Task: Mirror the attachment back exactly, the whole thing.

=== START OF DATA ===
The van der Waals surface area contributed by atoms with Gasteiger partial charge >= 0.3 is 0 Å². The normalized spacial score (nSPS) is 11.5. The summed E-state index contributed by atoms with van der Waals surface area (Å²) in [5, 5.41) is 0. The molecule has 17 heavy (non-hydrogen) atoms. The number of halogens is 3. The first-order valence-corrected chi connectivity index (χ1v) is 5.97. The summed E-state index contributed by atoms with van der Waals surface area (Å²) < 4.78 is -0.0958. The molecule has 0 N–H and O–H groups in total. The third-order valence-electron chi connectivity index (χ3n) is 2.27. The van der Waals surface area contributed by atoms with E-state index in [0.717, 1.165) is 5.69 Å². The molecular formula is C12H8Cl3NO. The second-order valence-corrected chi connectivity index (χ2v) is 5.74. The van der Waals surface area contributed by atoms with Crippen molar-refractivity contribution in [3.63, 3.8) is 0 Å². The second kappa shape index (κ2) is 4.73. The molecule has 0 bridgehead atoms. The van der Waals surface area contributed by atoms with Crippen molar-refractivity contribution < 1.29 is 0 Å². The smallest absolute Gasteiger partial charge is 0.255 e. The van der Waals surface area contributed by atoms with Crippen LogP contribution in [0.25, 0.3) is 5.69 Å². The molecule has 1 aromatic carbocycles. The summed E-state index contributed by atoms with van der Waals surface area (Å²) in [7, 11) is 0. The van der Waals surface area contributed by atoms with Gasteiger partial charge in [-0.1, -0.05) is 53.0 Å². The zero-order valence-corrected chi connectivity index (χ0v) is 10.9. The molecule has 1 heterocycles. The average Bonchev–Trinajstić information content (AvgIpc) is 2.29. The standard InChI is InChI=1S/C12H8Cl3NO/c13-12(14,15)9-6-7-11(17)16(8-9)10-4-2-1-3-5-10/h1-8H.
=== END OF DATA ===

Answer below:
The van der Waals surface area contributed by atoms with Gasteiger partial charge >= 0.3 is 0 Å². The normalized spacial score (nSPS) is 11.5. The summed E-state index contributed by atoms with van der Waals surface area (Å²) in [5, 5.41) is 0. The molecule has 17 heavy (non-hydrogen) atoms. The number of halogens is 3. The first-order valence-corrected chi connectivity index (χ1v) is 5.97. The summed E-state index contributed by atoms with van der Waals surface area (Å²) < 4.78 is -0.0958. The molecule has 0 N–H and O–H groups in total. The third-order valence-electron chi connectivity index (χ3n) is 2.27. The van der Waals surface area contributed by atoms with E-state index in [0.717, 1.165) is 5.69 Å². The molecular formula is C12H8Cl3NO. The second-order valence-corrected chi connectivity index (χ2v) is 5.74. The van der Waals surface area contributed by atoms with Crippen molar-refractivity contribution in [3.63, 3.8) is 0 Å². The second kappa shape index (κ2) is 4.73. The molecule has 0 bridgehead atoms. The van der Waals surface area contributed by atoms with Crippen molar-refractivity contribution < 1.29 is 0 Å². The smallest absolute Gasteiger partial charge is 0.255 e. The van der Waals surface area contributed by atoms with Crippen LogP contribution in [0.25, 0.3) is 5.69 Å². The molecule has 1 aromatic carbocycles. The summed E-state index contributed by atoms with van der Waals surface area (Å²) in [7, 11) is 0. The van der Waals surface area contributed by atoms with Gasteiger partial charge in [-0.1, -0.05) is 53.0 Å². The zero-order valence-corrected chi connectivity index (χ0v) is 10.9. The molecule has 1 heterocycles. The average Bonchev–Trinajstić information content (AvgIpc) is 2.29. The standard InChI is InChI=1S/C12H8Cl3NO/c13-12(14,15)9-6-7-11(17)16(8-9)10-4-2-1-3-5-10/h1-8H.